“C” praised Michelle for giving some supportive reasons to negotiate changes for herself. “How would you approach James about your ideas now, Michelle?” Michelle went on to think about how she could approach James about her feelings and negotiate some changes to occur in their agreement.
In particular she thought of alternative means of financing herself and James, by seeking loans, or reducing their cost of living. In the past, Michelle’s parents had assisted her with sorting out her finances, so she thought to discuss these possibilities with them. She considered that James may also have some ideas to contribute.
Both “C” and Michelle were feeling positive about the solutions that Michelle had developed for herself. “C” asked Michelle if she could rate how hopeful she felt about her ability to change her circumstances. Michelle responded that on a scale of 1 to 10, she was at about a ‘6’. “Okay,” said “C”, what else might have to happen for you to increase that score?” “Well, I’d like to be more focussed on my study at the moment,” replied Michelle.
As Michelle had already stated this goal, “C” responded with, “you mentioned before how happy you felt after attending that seminar. It seemed like such a good strategy for yourself. I am wondering if you can organise to attend some further seminars?”
“Yes I can, however, they only happen every now and then. Though several of the students were hoping to form a study group and meet on a regular basis. There were plans to invite some of the local seminar presenters along, to give us some feedback on our work I guess that I could try to attend some of these.”
“C” asked Michelle how she might organise this for herself.
“I could probably change some shifts with the girls that I work with, some of them are pretty keen for more money. I might have to lose a shift every now and then, to get to the study group.”
“C” affirmed this goal of Michelle’s, as a pro-active step towards meeting her needs and maintaining her enthusiasm for her studies. Michelle responded positively to the feedback and went on further to say that ideally, she would like to be able to begin her practical experience and assessment next year. “C” inquired further into this area of her work, and Michelle became more animated as she discussed her plans for her career and future.
“C” questioned Michelle about the ways in which she could achieve her goal to commence practical work. At all times, “C” acted as the interested listener, and asked questions to increase his understanding of Michelle’s goals, rather than assuming that he knew what Michelle would want. Michelle was able to determine some ways in which she might go about starting practical work, whilst still balancing her financial requirements. She also thought more about the agreement that she and James had made, and ways in which it might be modified.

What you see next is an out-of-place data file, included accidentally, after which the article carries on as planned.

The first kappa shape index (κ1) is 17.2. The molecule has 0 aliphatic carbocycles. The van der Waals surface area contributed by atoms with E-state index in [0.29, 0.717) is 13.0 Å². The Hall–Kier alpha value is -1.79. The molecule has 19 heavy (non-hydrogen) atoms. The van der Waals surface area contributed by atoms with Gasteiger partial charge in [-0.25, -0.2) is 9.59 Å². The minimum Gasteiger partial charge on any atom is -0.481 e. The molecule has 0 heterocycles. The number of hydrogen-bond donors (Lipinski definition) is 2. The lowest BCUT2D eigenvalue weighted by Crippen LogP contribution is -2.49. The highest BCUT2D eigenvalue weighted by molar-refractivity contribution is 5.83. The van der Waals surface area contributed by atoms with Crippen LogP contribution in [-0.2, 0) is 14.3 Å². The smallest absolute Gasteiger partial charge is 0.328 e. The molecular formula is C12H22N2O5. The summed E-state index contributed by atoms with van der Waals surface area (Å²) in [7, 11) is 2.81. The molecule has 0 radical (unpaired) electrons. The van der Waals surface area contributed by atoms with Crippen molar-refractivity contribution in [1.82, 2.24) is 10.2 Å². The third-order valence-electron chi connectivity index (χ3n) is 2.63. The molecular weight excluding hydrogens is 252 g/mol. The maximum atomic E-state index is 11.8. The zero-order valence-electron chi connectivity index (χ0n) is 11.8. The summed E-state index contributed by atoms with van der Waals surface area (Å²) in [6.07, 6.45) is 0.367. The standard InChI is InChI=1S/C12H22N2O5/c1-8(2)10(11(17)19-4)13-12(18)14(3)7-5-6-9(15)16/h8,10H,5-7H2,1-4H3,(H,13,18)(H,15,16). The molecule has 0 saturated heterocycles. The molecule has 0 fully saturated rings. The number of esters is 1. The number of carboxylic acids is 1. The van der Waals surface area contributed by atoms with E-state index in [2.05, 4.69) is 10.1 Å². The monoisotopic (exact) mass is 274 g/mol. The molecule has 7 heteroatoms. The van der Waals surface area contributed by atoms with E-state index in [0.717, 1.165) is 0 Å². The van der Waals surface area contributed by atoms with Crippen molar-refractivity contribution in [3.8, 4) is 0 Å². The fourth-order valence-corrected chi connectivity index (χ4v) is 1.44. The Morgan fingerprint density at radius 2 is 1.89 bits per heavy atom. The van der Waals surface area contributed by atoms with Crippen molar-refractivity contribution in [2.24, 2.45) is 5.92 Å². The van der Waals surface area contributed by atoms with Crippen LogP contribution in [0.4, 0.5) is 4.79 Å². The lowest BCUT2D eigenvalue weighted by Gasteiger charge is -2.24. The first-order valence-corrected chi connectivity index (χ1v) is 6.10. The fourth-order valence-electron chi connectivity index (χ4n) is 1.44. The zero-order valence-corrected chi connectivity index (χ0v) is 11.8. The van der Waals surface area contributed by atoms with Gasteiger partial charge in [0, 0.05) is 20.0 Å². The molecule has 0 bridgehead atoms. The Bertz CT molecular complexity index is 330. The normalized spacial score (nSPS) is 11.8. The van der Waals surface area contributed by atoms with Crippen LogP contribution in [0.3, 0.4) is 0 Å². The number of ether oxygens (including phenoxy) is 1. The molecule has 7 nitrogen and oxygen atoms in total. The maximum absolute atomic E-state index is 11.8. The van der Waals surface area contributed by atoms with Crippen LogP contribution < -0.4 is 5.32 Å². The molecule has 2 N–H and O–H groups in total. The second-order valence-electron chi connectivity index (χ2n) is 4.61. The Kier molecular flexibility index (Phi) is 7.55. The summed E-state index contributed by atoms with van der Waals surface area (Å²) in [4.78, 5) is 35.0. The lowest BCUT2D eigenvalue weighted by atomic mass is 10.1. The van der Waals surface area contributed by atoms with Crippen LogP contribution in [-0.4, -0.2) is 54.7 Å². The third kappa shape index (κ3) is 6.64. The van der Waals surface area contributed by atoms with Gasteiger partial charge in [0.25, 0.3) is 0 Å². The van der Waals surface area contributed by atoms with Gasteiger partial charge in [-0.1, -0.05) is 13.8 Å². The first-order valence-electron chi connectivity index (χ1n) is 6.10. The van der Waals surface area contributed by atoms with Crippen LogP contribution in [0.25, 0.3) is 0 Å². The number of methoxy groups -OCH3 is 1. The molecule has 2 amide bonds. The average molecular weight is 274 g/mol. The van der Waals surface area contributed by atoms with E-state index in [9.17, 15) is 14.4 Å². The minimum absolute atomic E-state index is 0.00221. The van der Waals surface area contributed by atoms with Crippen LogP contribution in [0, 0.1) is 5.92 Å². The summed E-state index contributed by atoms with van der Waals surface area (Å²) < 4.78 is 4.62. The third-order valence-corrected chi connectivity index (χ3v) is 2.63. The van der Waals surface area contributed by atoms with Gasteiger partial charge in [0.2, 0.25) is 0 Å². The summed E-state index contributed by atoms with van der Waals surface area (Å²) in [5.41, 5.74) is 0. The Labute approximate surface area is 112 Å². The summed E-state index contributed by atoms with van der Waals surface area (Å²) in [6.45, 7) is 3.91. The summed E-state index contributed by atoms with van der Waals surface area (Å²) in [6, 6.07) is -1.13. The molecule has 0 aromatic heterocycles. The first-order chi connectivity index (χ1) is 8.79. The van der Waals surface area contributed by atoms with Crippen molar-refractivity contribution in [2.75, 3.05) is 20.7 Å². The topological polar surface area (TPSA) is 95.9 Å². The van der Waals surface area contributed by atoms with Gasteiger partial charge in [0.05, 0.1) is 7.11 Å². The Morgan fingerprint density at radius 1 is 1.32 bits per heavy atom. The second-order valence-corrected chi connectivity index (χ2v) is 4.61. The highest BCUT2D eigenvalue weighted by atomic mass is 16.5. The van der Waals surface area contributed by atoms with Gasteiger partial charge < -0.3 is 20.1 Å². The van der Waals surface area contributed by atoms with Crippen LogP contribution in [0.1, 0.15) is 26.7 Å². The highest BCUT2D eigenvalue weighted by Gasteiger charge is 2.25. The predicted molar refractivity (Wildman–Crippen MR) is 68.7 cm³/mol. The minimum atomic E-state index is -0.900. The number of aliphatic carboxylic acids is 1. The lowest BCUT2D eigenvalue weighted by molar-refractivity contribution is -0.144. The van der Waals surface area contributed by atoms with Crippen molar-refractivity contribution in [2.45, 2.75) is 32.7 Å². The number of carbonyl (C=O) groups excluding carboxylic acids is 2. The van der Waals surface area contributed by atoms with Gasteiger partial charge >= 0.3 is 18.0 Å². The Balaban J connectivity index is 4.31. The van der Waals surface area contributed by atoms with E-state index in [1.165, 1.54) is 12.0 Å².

Nearing the end of the session, “C” requested that they take a short break before summarising the goals and outcomes for Michelle. “C” prepared some feedback to offer Michelle in this time.
In summary, “C” discussed how Michelle had initially been feeling that her goals were out of reach. Michelle obviously had dreams and goals that she had wanted to pursue, and “C” had noticed how inspired Michelle seemed when she discussed these in detail.
“C” felt that Michelle already had the skills that she needed to solve her problems, and she had demonstrated this by organising time to attend seminars and student work groups. “C” also complemented Michelle’s shift in attitude about approaching James with her issues and solutions. “C” validated Michelle’s goal to assert her own needs, in a considerate way, with her partner.
From Michelle’s discussion, it seemed to “C” that her solutions consisted of:
Renegotiating an agreement with James where she could reduce her work. Maintain her support of James’ goals to finish his study, whilst still meeting her own career goals.
Organise some time off from work to attend study groups or seminars. Look into other financial arrangements for herself and James, such as student loans, parental assistance, reducing rent and other expenses. Organise to start Practical placement with a Veterinary Surgery next year.
“C” also suggested that Michelle might use some of her contacts from the seminar to assist her with finding placements, and possibly some part-time work.
“C” mentioned that they had focussed mostly on meeting Michelle’s goals for study and career, rather than other issues such as work. “C” explained to Michelle that focussing on a few main issues, was easier than dealing with several issues at once. As Michelle’s main goal appeared to be her career, they had focussed on that area. “C” suggested that her issues regarding work would likely be reduced, once she was meeting her priority needs to study and work in Veterinary Science.
“C” asked Michelle how she would rate her control over her future, upon reaching the end of the session. Michelle described herself as an 8. She was feeling particularly positive after revisiting her goals for a career.
It had been sometime since she had the opportunity to discuss them, and this session had helped her to focus on what she could do to change her situation. She reinforced for herself again the benefit of attending seminars or study groups on a regular basis to keep her enthusiasm going for her career goals.
End of Session
Some points to consider with Solution-Focused Counselling:
This style of counselling, focuses on discussing what the client can do to change their situations, rather than focussing on the problems the clients present with. This does not mean that problems are ignored, rather that the emphasis is on building solutions.
The client will usually be able to describe the who, what, where and why of their problems however, the role of the counsellor will be to encourage the client to inquire into the who, what, where and why of their solutions.
The counsellor assumes that the client has the skills required to solve their own problems and assists the client to do this by:
- Asking the client about how they have solved problems before
- Asking the client about exception situations, when the problem was not evident
- Asking the client about what they did to make the exception situations occur
- Asking the client how they would like their situation to change for the better and what it would take for this to occur (the miracle question)
- Asking the client to prioritise their goals and solve them one at a time
Author: Jane Barry